|with a special knot called the Knot of Hercules. Over this tunic she wore a yellow cloak that matched her yellow sandals, and around her neck she wore a metal necklace. Over all of this she added a veil of red or yellow and on the crown of her head she wore a wreath of myrtle and orange blossoms. Finally, when she was thoroughly dressed, she stood with her family and welcomed her groom. At this point an animal was sacrificed, usually a sheep or a pig, after which the couple joined hands and stood before a pronuba, a Roman priestess, where they publicly pledged themselves to each other, probably the first official recitation of the wedding vow.|
|Wedding vows were also mentioned in the Bible; Hebrews 13:4 exhorts us to honor our marriage and its vows. But today, the wedding vow has become the|
of the marriage ceremony. In fact, it is said to be the highest vow known to mankind.
|Throughout American history the wording of wedding vows was quite traditional, carefully treasured and preserved by ministers, priests and rabbis. Whenever these clergymen were called on to perform a wedding, the bride and groom accepted the traditional wording without question. Finally, in the 1950s and 1960s, and especially during the era of the barefooted flower children who took the formal marriage ceremony out of the sanctuary and onto the hillsides, wedding vows began to evolve from the traditional to the nontraditional. In fact, today most couples personalize their vows, composing them from their hearts to express their deep feelings of love and commitment to each other.|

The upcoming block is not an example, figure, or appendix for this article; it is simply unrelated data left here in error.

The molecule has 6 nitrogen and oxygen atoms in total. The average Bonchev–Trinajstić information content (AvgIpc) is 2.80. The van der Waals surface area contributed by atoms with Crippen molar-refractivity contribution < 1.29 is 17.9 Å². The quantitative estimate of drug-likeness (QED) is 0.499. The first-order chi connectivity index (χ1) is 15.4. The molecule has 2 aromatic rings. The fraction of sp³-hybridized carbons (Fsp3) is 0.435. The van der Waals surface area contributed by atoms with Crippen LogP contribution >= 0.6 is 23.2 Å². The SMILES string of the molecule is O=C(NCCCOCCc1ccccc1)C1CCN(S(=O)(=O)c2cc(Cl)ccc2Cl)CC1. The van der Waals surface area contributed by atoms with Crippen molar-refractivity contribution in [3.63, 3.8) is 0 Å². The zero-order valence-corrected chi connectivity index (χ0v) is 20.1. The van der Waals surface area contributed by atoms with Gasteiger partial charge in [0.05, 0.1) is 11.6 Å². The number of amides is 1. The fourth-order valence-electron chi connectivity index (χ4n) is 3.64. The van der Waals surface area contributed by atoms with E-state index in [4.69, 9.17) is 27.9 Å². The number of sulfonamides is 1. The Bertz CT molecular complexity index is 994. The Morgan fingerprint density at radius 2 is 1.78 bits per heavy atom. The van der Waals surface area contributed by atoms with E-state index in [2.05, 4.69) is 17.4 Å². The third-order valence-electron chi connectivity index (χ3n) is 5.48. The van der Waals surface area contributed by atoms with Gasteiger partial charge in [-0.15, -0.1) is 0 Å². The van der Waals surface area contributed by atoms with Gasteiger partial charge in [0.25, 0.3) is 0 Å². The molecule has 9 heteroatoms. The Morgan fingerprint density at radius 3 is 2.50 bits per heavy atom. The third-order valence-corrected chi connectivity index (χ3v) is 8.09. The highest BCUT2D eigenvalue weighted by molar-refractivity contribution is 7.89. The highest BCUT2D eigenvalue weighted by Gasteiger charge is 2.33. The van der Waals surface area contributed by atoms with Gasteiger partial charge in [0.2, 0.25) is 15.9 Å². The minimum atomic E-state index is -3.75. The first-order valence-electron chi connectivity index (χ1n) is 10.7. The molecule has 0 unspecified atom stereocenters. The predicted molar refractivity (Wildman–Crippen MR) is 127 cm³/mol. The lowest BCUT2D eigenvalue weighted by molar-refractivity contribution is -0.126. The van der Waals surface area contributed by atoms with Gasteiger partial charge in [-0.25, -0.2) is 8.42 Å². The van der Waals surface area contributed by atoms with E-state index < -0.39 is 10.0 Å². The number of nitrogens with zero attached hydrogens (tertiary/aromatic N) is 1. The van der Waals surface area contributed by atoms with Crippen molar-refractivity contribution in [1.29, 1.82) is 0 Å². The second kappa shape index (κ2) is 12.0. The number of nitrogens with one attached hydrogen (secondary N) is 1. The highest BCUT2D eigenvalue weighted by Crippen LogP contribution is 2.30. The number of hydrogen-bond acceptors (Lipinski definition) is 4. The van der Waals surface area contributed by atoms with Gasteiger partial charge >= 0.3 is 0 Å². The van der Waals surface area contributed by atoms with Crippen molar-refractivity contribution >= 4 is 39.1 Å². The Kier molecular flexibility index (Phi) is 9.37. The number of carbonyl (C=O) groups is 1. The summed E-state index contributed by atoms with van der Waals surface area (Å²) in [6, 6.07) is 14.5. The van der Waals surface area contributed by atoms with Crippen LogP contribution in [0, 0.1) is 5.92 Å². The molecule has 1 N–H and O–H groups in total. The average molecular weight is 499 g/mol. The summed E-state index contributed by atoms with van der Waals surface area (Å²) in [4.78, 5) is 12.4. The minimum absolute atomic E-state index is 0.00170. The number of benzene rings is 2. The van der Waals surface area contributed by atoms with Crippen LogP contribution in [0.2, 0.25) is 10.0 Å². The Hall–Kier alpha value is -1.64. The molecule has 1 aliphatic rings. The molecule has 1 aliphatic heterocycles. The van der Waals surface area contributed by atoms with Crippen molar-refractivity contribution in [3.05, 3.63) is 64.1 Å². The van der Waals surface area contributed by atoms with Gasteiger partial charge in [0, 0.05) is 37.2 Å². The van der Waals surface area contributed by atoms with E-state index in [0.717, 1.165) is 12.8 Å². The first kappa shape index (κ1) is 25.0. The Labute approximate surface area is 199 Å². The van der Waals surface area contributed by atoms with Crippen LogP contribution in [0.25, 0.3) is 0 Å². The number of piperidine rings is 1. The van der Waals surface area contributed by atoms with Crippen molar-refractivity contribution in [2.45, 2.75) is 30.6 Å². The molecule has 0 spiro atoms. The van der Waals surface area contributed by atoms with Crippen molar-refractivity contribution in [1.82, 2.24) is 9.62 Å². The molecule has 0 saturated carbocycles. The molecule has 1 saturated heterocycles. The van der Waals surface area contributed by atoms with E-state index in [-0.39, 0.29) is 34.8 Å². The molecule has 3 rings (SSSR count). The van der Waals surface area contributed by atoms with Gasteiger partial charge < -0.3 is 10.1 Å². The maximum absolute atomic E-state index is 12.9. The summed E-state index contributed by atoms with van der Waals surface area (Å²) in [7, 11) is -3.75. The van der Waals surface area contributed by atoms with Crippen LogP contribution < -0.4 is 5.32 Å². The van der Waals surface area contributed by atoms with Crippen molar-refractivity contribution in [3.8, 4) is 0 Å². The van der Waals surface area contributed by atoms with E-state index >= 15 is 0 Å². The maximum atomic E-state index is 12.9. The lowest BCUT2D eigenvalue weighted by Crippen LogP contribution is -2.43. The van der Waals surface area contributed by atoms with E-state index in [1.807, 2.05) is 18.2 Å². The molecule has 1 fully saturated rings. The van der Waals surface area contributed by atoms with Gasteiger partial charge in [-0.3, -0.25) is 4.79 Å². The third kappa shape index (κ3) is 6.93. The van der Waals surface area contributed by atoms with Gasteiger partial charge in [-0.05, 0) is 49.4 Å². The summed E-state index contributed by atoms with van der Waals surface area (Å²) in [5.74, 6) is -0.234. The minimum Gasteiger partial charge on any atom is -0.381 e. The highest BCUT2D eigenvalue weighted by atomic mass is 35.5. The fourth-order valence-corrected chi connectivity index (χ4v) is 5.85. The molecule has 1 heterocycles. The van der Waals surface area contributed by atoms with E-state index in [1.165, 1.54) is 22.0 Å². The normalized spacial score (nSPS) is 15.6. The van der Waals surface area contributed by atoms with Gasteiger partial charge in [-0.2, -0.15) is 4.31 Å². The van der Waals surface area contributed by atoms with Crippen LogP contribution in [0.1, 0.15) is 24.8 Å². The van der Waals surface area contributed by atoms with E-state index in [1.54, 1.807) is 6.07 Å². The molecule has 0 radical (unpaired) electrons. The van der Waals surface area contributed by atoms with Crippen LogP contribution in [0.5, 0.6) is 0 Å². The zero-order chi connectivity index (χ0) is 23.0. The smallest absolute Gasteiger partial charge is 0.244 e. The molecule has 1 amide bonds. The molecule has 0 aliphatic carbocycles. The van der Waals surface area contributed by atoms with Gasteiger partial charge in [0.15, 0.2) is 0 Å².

|This book offers the formal, traditional wedding vows, along with hundreds of personalized nontraditional vows, including those used in second marriages, marriages of|